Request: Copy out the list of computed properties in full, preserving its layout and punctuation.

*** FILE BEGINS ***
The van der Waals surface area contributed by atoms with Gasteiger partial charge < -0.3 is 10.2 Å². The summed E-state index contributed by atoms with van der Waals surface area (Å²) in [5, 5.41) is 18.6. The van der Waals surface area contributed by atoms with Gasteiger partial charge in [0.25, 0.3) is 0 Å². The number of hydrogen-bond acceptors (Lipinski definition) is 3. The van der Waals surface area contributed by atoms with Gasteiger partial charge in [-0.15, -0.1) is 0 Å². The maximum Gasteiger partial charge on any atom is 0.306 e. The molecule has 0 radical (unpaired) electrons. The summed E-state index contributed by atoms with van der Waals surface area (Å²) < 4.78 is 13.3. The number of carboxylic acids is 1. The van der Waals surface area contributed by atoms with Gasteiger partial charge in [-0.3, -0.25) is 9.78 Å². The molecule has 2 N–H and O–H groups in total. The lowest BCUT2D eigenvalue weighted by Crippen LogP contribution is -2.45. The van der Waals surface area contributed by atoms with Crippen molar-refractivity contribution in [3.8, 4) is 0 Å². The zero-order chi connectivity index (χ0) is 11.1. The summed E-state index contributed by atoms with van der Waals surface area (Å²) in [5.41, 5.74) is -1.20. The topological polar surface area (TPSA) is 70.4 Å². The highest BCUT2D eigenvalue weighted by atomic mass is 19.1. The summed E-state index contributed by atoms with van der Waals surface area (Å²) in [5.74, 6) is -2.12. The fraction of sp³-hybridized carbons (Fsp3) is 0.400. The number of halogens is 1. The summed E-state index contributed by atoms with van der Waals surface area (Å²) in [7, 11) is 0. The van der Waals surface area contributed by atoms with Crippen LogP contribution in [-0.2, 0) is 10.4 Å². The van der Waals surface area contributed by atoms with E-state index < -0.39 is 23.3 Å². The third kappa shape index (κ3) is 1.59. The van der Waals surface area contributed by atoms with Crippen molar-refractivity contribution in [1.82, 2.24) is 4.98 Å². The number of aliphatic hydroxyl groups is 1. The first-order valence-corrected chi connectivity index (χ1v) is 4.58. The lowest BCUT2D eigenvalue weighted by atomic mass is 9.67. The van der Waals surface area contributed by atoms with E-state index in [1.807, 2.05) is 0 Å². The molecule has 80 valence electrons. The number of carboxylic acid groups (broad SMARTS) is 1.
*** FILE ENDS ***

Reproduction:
The van der Waals surface area contributed by atoms with Gasteiger partial charge < -0.3 is 10.2 Å². The summed E-state index contributed by atoms with van der Waals surface area (Å²) in [5, 5.41) is 18.6. The van der Waals surface area contributed by atoms with Gasteiger partial charge in [0.25, 0.3) is 0 Å². The number of hydrogen-bond acceptors (Lipinski definition) is 3. The van der Waals surface area contributed by atoms with Gasteiger partial charge in [-0.15, -0.1) is 0 Å². The maximum Gasteiger partial charge on any atom is 0.306 e. The molecule has 0 radical (unpaired) electrons. The summed E-state index contributed by atoms with van der Waals surface area (Å²) < 4.78 is 13.3. The number of carboxylic acids is 1. The van der Waals surface area contributed by atoms with Gasteiger partial charge in [-0.3, -0.25) is 9.78 Å². The molecule has 2 N–H and O–H groups in total. The lowest BCUT2D eigenvalue weighted by Crippen LogP contribution is -2.45. The van der Waals surface area contributed by atoms with Crippen molar-refractivity contribution in [3.8, 4) is 0 Å². The zero-order chi connectivity index (χ0) is 11.1. The summed E-state index contributed by atoms with van der Waals surface area (Å²) in [5.41, 5.74) is -1.20. The topological polar surface area (TPSA) is 70.4 Å². The highest BCUT2D eigenvalue weighted by atomic mass is 19.1. The summed E-state index contributed by atoms with van der Waals surface area (Å²) in [5.74, 6) is -2.12. The fraction of sp³-hybridized carbons (Fsp3) is 0.400. The number of halogens is 1. The summed E-state index contributed by atoms with van der Waals surface area (Å²) in [7, 11) is 0. The van der Waals surface area contributed by atoms with Crippen LogP contribution in [-0.2, 0) is 10.4 Å². The van der Waals surface area contributed by atoms with E-state index < -0.39 is 23.3 Å². The third kappa shape index (κ3) is 1.59. The van der Waals surface area contributed by atoms with Crippen molar-refractivity contribution in [1.82, 2.24) is 4.98 Å². The number of aliphatic hydroxyl groups is 1. The first-order valence-corrected chi connectivity index (χ1v) is 4.58. The lowest BCUT2D eigenvalue weighted by atomic mass is 9.67. The van der Waals surface area contributed by atoms with E-state index in [1.807, 2.05) is 0 Å². The molecule has 80 valence electrons. The number of carboxylic acid groups (broad SMARTS) is 1.